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NEWS OF INTEREST TO THE LABOR MOVEMENT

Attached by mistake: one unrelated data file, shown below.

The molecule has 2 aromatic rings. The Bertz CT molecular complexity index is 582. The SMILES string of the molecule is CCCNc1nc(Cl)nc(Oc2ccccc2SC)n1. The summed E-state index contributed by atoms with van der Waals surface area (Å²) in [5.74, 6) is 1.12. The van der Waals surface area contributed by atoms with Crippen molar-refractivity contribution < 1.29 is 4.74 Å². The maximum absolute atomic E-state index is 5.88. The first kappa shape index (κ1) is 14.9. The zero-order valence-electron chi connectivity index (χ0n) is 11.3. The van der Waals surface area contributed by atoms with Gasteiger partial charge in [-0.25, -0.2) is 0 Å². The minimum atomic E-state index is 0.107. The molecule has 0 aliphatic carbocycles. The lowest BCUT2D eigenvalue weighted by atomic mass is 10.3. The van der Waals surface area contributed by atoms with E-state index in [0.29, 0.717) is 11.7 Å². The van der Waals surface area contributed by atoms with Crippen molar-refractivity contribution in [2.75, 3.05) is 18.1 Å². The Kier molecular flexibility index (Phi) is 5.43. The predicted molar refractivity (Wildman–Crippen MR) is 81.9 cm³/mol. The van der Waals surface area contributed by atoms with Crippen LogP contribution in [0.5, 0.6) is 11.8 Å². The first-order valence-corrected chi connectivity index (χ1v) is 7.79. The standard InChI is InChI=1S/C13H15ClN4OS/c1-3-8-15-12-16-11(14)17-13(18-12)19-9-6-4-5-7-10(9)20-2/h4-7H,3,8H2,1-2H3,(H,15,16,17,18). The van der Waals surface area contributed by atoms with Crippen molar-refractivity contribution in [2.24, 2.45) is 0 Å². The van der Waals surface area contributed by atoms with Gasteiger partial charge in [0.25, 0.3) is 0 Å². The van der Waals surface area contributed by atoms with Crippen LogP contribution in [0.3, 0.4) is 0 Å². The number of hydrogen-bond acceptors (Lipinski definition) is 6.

1.11 Domestic Labor News 5,000 Piano Workers Out. New York.-More than 5,200 em ployes in piano manufacturing shops went out on strike on Oct. 2 to en force their demand for a living wage and better conditions of labor. The demands are for a 44-hour week, a $6 a day minimum for week workers and a $7 a day minimum for piece-workers, and double time for overtime and legal holidays. Organizer Rudolph Modest stated that probably more than 5,200 work ors struck,, but that not all shops have reported the figures. Further more the partly organized ware housemen will be completely organ NOTICE TO GREAT FALLS READERS. Where the Bulletin Is sold: Oscar Prescott, 18 becond street South. Ed Landgren, 408 First avnnue South. The World's News company. Corner First National bank building. Corner Fourth and Central, two regular newsmen. SAY YOU SAW IT IN BULLETIN ESPERANTO SHOE SHOP C. L. WILLIAMS, Prop. FIRST-CLASS, WORK AND MATERIAL 311 EAST MERCURY STREET SAY YOU SAW IT IN BULLETIN HERE'S YOUR' UNION AND WHERE IT MEETS Notice to Union Officials! The Bulletin is publishing a direc tory of unions with the names of of ficers, place and time of meetings. This directory will keep your union constantly before the public and your members. It is a short-cut road to well attended meeting nights and greater interdst in your organ ization. Your union should be rep resented in this column. The rate is very low. Write to our Labor Ed itor or Advertising Department for rates. The Bulletin is the official orga of the State Metal Trades Council. BUTTE STREET CAR MEN'S UN. ION, Division No. 381-Meets ,v ery first and third Wednesday: at Carpenters' Union hall. President, D. A. McMillian. Financial secretary. ien Ivey. Recording secretary, Wil bur A. Hoar. BLACKSMITHS AND HELPERS No. 456, postomfide 'box 838--lMet: every Friday at 7:30 at Carpenters' hall, 156 West Granite street. Presi dent, Wm. Doorian; recording secretary, Ed A. Davis, 1901 Roberts ave.; business agent, Wm. McGowan, room 106 Penn. Blk. Phone 2126. INTERNATIONAL ALLIANCE OF THEATRICAL STAGE EM PLOYES AND MOVING PICTURE MACHINE OPERATORS OF U. S. C. LOCAL 94.-Meets the second Mon Cdy in the month at 10:30 a. m., at T. M. A. hall, 41 North Wyoming str.et, Sam Spiegel, Sec., P. O. Box 737. BROTHERHOOD OF BOILERMAK ERS', IRON SHIPBUILDERS' and HELPERS' Local No. 130-Secre tary, Walter Goodland, Jr., 1819 Whitman ave. Meets second and fourth Tuesdays at 215 N. Main st. BROTHERHOOD RAILWAY CAR MEN OF AMERICA, Copper Lodge No. 430-Meets second and fourth Wednesdays of each month. Odd Fellows' hall, Front street. BUTTE METAL TRADES COUNCIl -Meets every Wednesday evening at 101 S. Idaho. President, James F. O'Brien; secretary, Leo Daly; treasurer, Fred Allen; postoffice box 770. Telephone 2085. BUTTE TYPOGRAPHICAL UNION, No. 126-Meets second Sunday in the month at I. O. G. T. hall, 215 North Main st. Secretary, F. J. Glenn, Box 585. GENTRAL PIPE FITTERS' UNION No. 710-Meets first and third Fridays in each month, at K. of P. hall. John Kerrigan, secretary, 1338 Iowa ave., Butte. Executive commit. tee meets every Friday night. INTERNATiONAL BROTHERHOOD OF ELECTRICAL WORKERS, in side wirenren, local No. 623, meets every Monday night at Carpenters' hall at 8 o'clock. FARMERS AND WAGE-EARNERS UNITE The NONPARTISAN LEAGUE is fighting the ENEMIES of you both. Big' Business is robbing Fannrmers and Wage. Earners alike. You must come together fight together and you'll win together. The NONIARTISAN LEAGUE is the LINK that will bring you TOGETHLR. Farmers, Join the League!. Wage-Earners, Support It! ized preparatory to their being called out. Who Is Fighting the Steel Trust? Chicago.-As the capitalistic press from day to day tries to convey the impression that the steel strike is an affair of no consequence, it is well to recall how many labor unions are really on strike against Judge Gary and his fellow-capitalists. The "New Majority" of this city has made the following interesting compilation: Blacksmiths, International Broth erhood of; Boilermakers and Iron Shipbuilders of America, Brother hood of; Brick and Clay Workers, Uhnited; Bricklayers, Plasterers and Masons, International Union of America; Bridge and Structural Iron Workers, International Association of; Coopers' International Union; Electrical Workers, International Brotherhood of; Foundry Employes, International Brotherhood of; Hod Carriers'. Building and Common La borers' Union of America, Interna tional; Iron, Steel and Tinplate Workers, Amalgamated Association of; Machinists, International Asso ciation of; Metal Polishers' Union ol North America; Mine, Mill an.t Smelter Workers, International Un ion of; Mine Workers of Americs, United; Molders' Union' of North America, International; Pattern Makers' League of North America; Plumbers and Steamfitters, United Association of; Quarry Workers Tn ternational Union of North America; Railway Carmen of America, Broth erhood of; Seamen's Union of. Amer ica, International; Sheet Metal Workers' International Alliance, Amalgamated; Stationary Firemen and Oilers. International Brother hood of; Steam and Operating En gineers, International Union of; ISteam Shovel and D)redgemen, Inter JOURNEYMEN BARBERS' LOCAL No. 635 meets every first and third Mondays, American hall. Chas. Roll man. Pres. J. R. Costello, Sec. ELECTRICAL WORKERS, LOCAI. UNION No. 65.--Meets every Fri day evening at 8 p. m., Moose Hall, East Park street. President. R. S. Smith; vice president, E. E. Brown; recording secretary, Nick Ma rick; financial secretary and business agent, W. C. Medhurst. Secretary's office room 106 Penn. Blk. INTERNATIONAL ASSOCIATION OF MACHINISTS' HELPERS, No 859-Meets every Friday evening at I. O. G. T. hall, 215 N. Main st., at 7:30 p. inm. INTERNATIONAL ASSOCIATION OF MACHINISTS, No. .88-Meett. every Thursday evening at K. of P. hall, South Main. st. F. J. Lynch; financial secretary; J. F. O'Brien business agent, Carpenters' hall. MUSICIANS' UNION--Meets third Tuesday in each inonth; board of directors meets first Tuesday. A Budd, president; E. C. Simmons, sec retary, 116 Hamilton st. 'el.2858-W UNITED ASSOCIATION OF PLUMB ERS AND STEAM FITTERS, Lo cal No. 41-Meets every Monday, 8 p. m., Carpenters' hall. Secretary, MI. .J. Dignan, Box 740. Office: Room 8, Carpenters' hall. SHEET METAL WORKERS' UNION -Meets second and fourth Tues days in each month, at Carpenters hall. M. O'Neill, secretary, Box 196 Butte. CASCADE COUNTY TRADES AND LABOR ASSOCIATION - Meets every Friday night at 8 o'clock al Carpenters' hall. A. Budden, presi dent; A. T. Woodruff, secretary. Box 560. Phone. 6834. GREAT FALLS MILL AND SMEL TERMEN'S UNION NO. 16, I. lU. OF M. M. AND S. W.--Great Falls, Mont., A. T. WOODRUFF, secretary treasurer. Box 1720. BUTTE FOUNDRY EMPLOYES, NO. 23, meets every third Friday in 1. O. O. F. hall on East Front street. Sam Johnson, Rec. Sec., 1024 Emma street. BUTTE BUTCHERS' UNION--Meets every Thursday at 8 p. m. at Eagles' hall, Lewisohn building. F. A. Geiser, secretary. P. O. box 82. MILL, SMELTER AND SURFACE WORKERS, UNION. - Affiliated with One Big Union of Wage Work ers. Holds regular meetings each Friday evening at 101 South Idaho street. All Mill, Smelter and Surface Workers are requested to attend. M. D. Smith. Treasurer. METAL MINE WORKERS OF America, Unit A of the One Big Union--Meets every Tuesday eve ning at 8 p. in. Hall 101 South ida ho street, Butte, Mont. Fred G. Clough, secretary. national Brotherhood of; Switch men's Union of North America. Nation-Wide Phone Strike Threatened. New York. -More and more the possibilities of a nation-wide tele phone strike are threatening, if the temper of the telephone workers in New York and New Jersey is a re liable index of the feeling of tele phone workers generally. The em ployees in these two eastern states declare that they are through with waiting, and that they may resort to a strike, which they expect will be come nation-wide, to enforce their demand for a 25 per cent increase' ,f wages. Demands presented some time ago to the New York Telephone com pany resulted in a slight increase. The raise was declared unsatisfac tory at a special meeting held late in September, and resolutions were adopted to press the company for a further raise and insist that the is sue be met squarely, either by re jection or by refusal. During the discussion the speakers were careful .to mention no names and to do nothing that'would reveal the indentity of those present. This precaution was taken because of their fear that the company had planted dictaphones in their meeting hall. Socialists to Vote for Communists. New York.--Much speculation has been rife as to what should be the attitude of members of the three par ties that have been formed out of the old socialist party as a result of the Chicago split, in case a political candidate of one of these parties were the only one whose name ap peared on the ballot. Concretely the question has come up in New York State, where, at the recent primaries in Brooklyn and Queens county, as well as in Buffalo and Rochester, "Left Wing" candi dates defeated "Right-Wing" candi dates in the primaries. These suc cessful "Left-Wing" candidates being no longer members of the socialist party, but having joined the new communist parties, socialists began to write to headquarters as to whom to support. The executive of the socialist party lof New York state has issued a dec laration, in which it strongly urges all socialists to vote for the former "left-wingers," even though they have left the party. "The working class must stand as a unit in its struggles against the capitalist class," says the declaration. "'What ever the personnel of the ticket may be, you will be voting for the work ing class and socialism." Tilanic Conflict of Printing Trades Is On. New Ybrk.-With the sole excep tion )f the newspaper offices, a gen eral 2essation of work begani on Oct. 1 in the pressrooms of the printing plants of this city, thereby making necessary the suspension of more than 200 magazines and trade pub lications and laying idle some 8,000 men. Book publishers have also joined in the fight, and there may loon be a shortage of school hooks. 'When the Association of Em'pldy iqg Printers found that the press m'en, paper handlers and job press feeders of New York, who have been expelled by their respeCtive interna tionals, were firm in .:.their deter mination to 'go on strike for a 44 hour week and a flat weekly ip crease in ,wages of $14, they antici pated them by locking them out and issuing an ulkase proscribing that only such men as are recognized by their lespective internationals will be acceptea for employment. -This readiness to recognize the interna tionals, it will be remembered, is due to the fact that the presidents of these organizations have bouqd themselves to leave the question of a 44-hour week until 1921 and to accept a $6 increase instead of the $1 4 demanded by the rebellious New York locals. It is pointed out that this is one of the first instances in the history of the labor movement where employers try to specify the organization which an employe may or may not join. The compositors, 'while' declining to vote for an official participation in the strike, inasmuch as they are still good-standing members of the A. F. of L., are nevertheless bring ing about a virtual sympathy strike by quitting work individually, or re signing "to take a vacation," as many of them put it. The industry is thus virtually at a standstill. especially in so far as national magazines of the type of 'Metropoli tan. Good Housekeeping, Hearst's, Cosmopolitan, etc., are concerned, Meanwhile, however, many smaller independent concerns are settling. much to the discomfiture of the pub lishers' association, which is. find ing that even the threat 'that no electrotyping firm would fill orders for a concern that makes peace with the rebels, does not work. That the New York publishers w:11 Snot be able to make good on their assertion that they would remove the entire printing industry of New York, which comprises 90 per cent of the magazine publishing and 75 per cent of the book publishing of the country, to anothter city, appear, from the action of the Chicago Typo grapical Union 16, which- has .de I clared its reaidiness to cdme to the i aid of the New York workers. by re Sfusing to execute any "struck" !work. If you read the Bulletin patronize its advertisers. I - Irce ýýýýn Foreign Labor News Socialist International In Peace Treaty. Lucerne.-At the interi:tional so cialist conference, convoked in Aug ust by the Bureau of the Scond In ternational, a resolution was passed declaring that "the present league of nations has the appearance of being an organization of capitalist and bourgeois states." At the same time it is hailed as "the first fifective in ternational organ." Among the modifications in the present plan Which the socialist con ference deems it immediately imper ative to make are the following: All people should be included pro vided they show by their democratic institutions that they are capable of keeping their engagemetnts; The peoples should be given a vote and the proposed league tr;ansformed from a league of governments into a veritable world parliament; The right to make war, which still obtains in the proposed scheme, should be abrogated and obligatory acceptance of arbitration substitut ed; Disarmament should be made a fact; An economic council, similar to the labor council already provided in league covenant, should be created, charged with eliminating pr'otection ism and other economic ant algonismns. Prisoners of War. In the course of the sessions of! the international socialist confer ence, which met here in August, a remarkable compilation of figures was produced, showing that a mil lion and a half of human beings are living in a state of virtual slav ery, owing to the fact that, although the armistice has been signed months ago, prisoners of war still continue to be held by the various govern ments whose armies captulred them. Following aie some of the figures: Of 800,000 German prisoners. 345,000 are detained by France, 200,000 by England, 50,000 by America, 50,000 by Belgium, and 50,000 by Serbia, RIumania and iu Siberia. Of 300,000 Russian prisoners, 240,000 are in Germany and the re mainder in France. Of 110,000 Bulgarian prisoners, 80,000 are still in Macedonia, and 30,000 distributed among France, Serbia and Greece. SIn a ringing resolution the social ist international protests "against. this maintenance in a veritable state of slavery of a population of 1,500, 000 human beings, whose conditions of life and work, terribly aggravated since the armistice, often do not ad mit the possibility of their communi cating with their distressed families, who frequently cannot even discover whether their fathers, their sons or husbands are well or ill, whether they are even alive or dead." 77 Delegates Attend Internatiomnl. New York.-Official reports of thel international socialist conference called by the Bureau of the. Second International, just received in this country, show that the representa tion by countries. of. this conference,, which was held at Lucerne, Switzer land, during the second week of Aug-I ust, was as follows: Great Britain, 3; France, 11; Netherlands, 2; Denmark, 1; Uk raine, 7; Tcheko-Slovakia, 2; Spain, 2; Portugal, 1; Georgia, 2; Russia, 7; German-Austria, 3; Palestine, 2; Italy, 2; Rumania, 3; Luxembourg, 2; Caucasia, 2; Corea, 2; Norway, 1; Lithuania, 2; Poland, 2; Sweden, 1; Jugo-Slavia, 2; Lettland, 4; to tal, 77. GERMANY. Noske to Repeat Berlin Tactics. Berlin.-Recently Gustav Noske, minister of defense, speaking at t Dresden, where the Saxon social I democrats were holding their party, meeting, said: "I will oppose with all my energy any attempt to introduce the Rus sian system into Germany. If it isl a matter of taking the life of a cou ple of thousand mad-cap persons in order to save a hundred thousand peaceable citizens, I will act as I did in Berlin, Hamburg, Bremen and Munich. The hopes of the world revolu tion are a soap bubble. It is not my ideal to be obliged to establish sol diery after peace conditions, but we must acquiesce. An army without discipline is tomfoolery. Troops with .self-erected leaders break asunder at the moment of danger like glass. If in the promotion of Officers I had the choice between a badly qualified social democrat and a capable, decent, honorable con servative, I should promote the con servative." IIUSSIA Anti-Soviet I'Paper Decries Interven tioln. New York. ---A government sup ported.by foreign bayonets could not be a national government and could .iot lead in 1he regeneration of the nation," declares a prominent Rus sian, Menshtleik journal, in discuss ing allied aid to admiral Kolchak, According to 'he Russian soviet gov ernment bur.erl here. A statemen· issued by the bureau reads: "The Nash(. Dyelo, a Right Men-: ,hevik paper ,f Irkutsk, in its issuel oX July 29, discusses editorially thei 'public sent ie it in Siberia on the lutervention issue. According to thit paper c:,,orvention is favored! only by the 1ht (monarchist) par ties. Alltso r list and bourgeois lib eral parties at present opposed to intervention. The leading cadet pa per, the O(i chestvyennya Vyedo mo0ti' (Fatherland Record) is' out spoken in it opposition to foreign intervention. It is worthy of note that this paier is the organ cf Mr. Byelorussov, who was appointed by Admiral Kolchak last May to head the commission for drafting an elec tion law for the proposed All-Russian national assembly. In a series of ar ticles his paper has recently warned against inviting foreign military aid. "'It showed,' says Nashe Dyelo, referring to these articles, 'that a government supported by foreign bayonets could not be a national gov ernment and could not lead in the regeneration of the antion; that such a government would be asso ciated in the minds of the people with foreign invasion, the conse quences of which would seriously affect the future of the nation; that even the capture of Moscow by the force of foreign bayonets would in no way guarantee the regeneration of the state, but that, on the con trary, the presence of an alien force would only strengthen the anarchy which would flare up immediately upon the withdrawal of the foreign troops. This very fact would tend to prolong the stay of the foreign troops in the country, and a pro longed stay of these troops and their use against Russian citizens could not help affecting the very being of 1he nation.' " ARGENTINA Regional Federation C'ombats Reac tion. New York.-- A copy of "El Obrero Ferroviaria." ("The Railway Work er") dated July 1, and just received from Buenos Ayres, contains a re p)ort of the congress of the Workers' Regional Federation of Argentina, held in Buenos Aires June 28 and 29. The conference was called to de cide upon the action that labor must take against the reactionary wave that was sweeping over the Argen tine. One hundred and fifty-eiiht, organizations participated in the con foerence. Legislation. to curb the rising pow or of labor in the South American replublic, is being drafted by a spe cial commission of the house of dep) uties. To thwart the reaction. which now centers in the work of this conm mission, the workers' congress de cided: 1. To hold a simultaneous public demonstration in all parts of the country, in order that the workers might have an opportunity to exlpress their sentiments regarding the pro posed legislation. 2. In case the legislation were * UUEEUEIIINUUU/IIUIUEEIEEEEEEEEE.EEEEElhEE a DEMAND THE SUNION LABEL and be assured it was not -made in a sweat shop UNION MADE GOODS AND WHERE SOLD CHICAGO SHOE STORE Palace Clothing 7 8. MAIN ST. SEND YOURStore Union MadeShoes J O K and Shoe Store Union MadeTO THE 53-55 E. PARK STREET FWORK AND DRES BULLETIN Clothing, Shoes and Fur WORKnishings of all kinds with BRANCH 43 E. PARK ST. the Union Label 0. K. STORE SHIRLEY MEN'S HATS 24 E. PARK ST. CLOTHES SHOP Union Made 14 N. MAIN ST. NICKERSON Clothing, Shoes, Hats, Union Made Suits THE HATTER Overalls, Jumpers, Gloves and Hats 112 W. PARK STREET Suspenders, etc. WVe recongize the fact THE ONLY that the way of the BIG 4 worker is the right way. EXCLUSIVE MEN'S Union Made Shoes for the FURNISHING 17 W. PARK STREET Entire Family. SHOP IN BUTTE UNION MADE Golden Role Shoe Store Golden Rule ShoeStorbe CHats, Caps, Ties, Work or 39 E. PARK ST. Cannon's Shirt Shop Dress Shirts, Suspender o Always the lest possible RIALTO BUILDING Overalls, Tailoring, and sible price. "Your Bosom Friend" Clothing. ASK FOR BEST IN ,THE WEST WALK-OVER HOLSOM BREAD CIGAR SHOES Made in Butte IUNION MADE Patronize your Union Broth For sale by all dealers ers. Mail orders solicited and given prompt attention. Made by IIEST IN THE WEST CIGAR UNION MADE HOME BAKING CO- Tel. T131-M Galena St. 16 Wet Park st. passed, over the protest of the work- ers, the federal council was direct ed to call a general strike. 3. In order to put these two res olutions into effect, the congress di rected the fedteral council to take such action as would secure greater solidarity among tihe workers of the country. Teachers' Strike T'les I'p All Buncos Aireis. Buenos Aires.-A general strike called in sympathy with striking teachers has tied up the city and province of Mendoza. The strike followed upon the re fusal of the school authorities to force the resignation of the provin cial director of schools, who had met with the disapproval of the Teach ers' union. The union struck, also in protest over the dismissal of a number of its muembers. The strike is so complete that. newspapers have suspended and po lice are operating the tramways. MEXICO Workers Blame American Capitalists New York.-Recent numbers of "Pro-Paria," the official organ of the Federation of Syndicates of Orizaba, Mexico, contain resolutions and man ifestos, directed by the workers of Mexico to the workers of the United States, urging them to oppose inter vention by the United States in the domestic affairs of Mexico. These resolutions lay the blame for the interventionist movement upon the capitalists of the United States, who, not in the least terrified by nearly five years of blood-letting in Europe, are now prepared to begin a new war with Mexico in defense of the invest ments and business ventures for which they are responsible there. The remedy urged is such a wave of opposition from the workers of the United Stales that neither the congress nor the president will dare to take the steps that will result in intervention. RUSSIA Hopeless Confusion in Paris Reguard. ing Soviets. Paris.---The hopeless confusion in which the peace conference at Paris is finding itself over the Russian sit nation is well illustrated in the fol lowing dispatch sent by the special correspondent of the "Manchester Guardian" to his paper on Septem ber 17: "All Paris is wondering whether the council has really decided at last on the Russian question or not. The British authorities last night gave out the singular statement to the ef feet that it had been decided that Russian destinies were in the future to be sdttled by themselves as long as they refrain from attacking their neighbors. This statement, of which the significance escaped no one. was regarded as a direct effect of the presence of Mr. Lloyd George in the council and the alteration in many of his views which has come from the recent by-elections in England. "None of the other delegations, however, know anything about this decision. The Americans, indeed, flatly deny that the subject of Rus sia was even discussed at all, and this denial was published this morn ing in the local editions of the Amer ican press. Inquiry at the Hotel Crillon finds the American diplomats quite determined about this. 'The French, for their part, pro fess themselves simply amazed and unable to give any explanation. They point out that the huge Russian ques tion, even supposing Mr. Lloyd George was completely changed in his opinion on the advisability of fighting the soviets, could not be spttled in the short time that could have been given to it yesterday morn ing. This sounds reasonable. Every one is asking how such a decision could have been taken in the time at their disposal. Still the fact re mains that the decision was an nounced. So far the French press have simply ignored the whole mat ter with the exception of the 'Popu laire,' which this afternoon reprints the mention made of the decision in England this morning. "The matter is therefore very mys terious, and one must wait for new developments before examining the terms of the alleged decision. Mean time Paris is explaining to itself that Mr. Lloyd George was in a difficult political situation, and that the Eng lish people are absolutely opposed to Russian intervention. It is hoped that some further statement will clear up the position soon. Until that. comes the whole matter remains inexplicable." NORWAY Christiania.-In connection with the lock-out of compositors, litho graphers and chemists, the Board of Trade Unions has announced sympa hetic strikes in various industries. Fifty thousand workers are affected. London.--In 1918 thirty-five new languages were added to the publica tions of the British and Foreign Bible society, making 517 in which the Bible is printed. Bulletin Want Ads Get Results. Phone 52.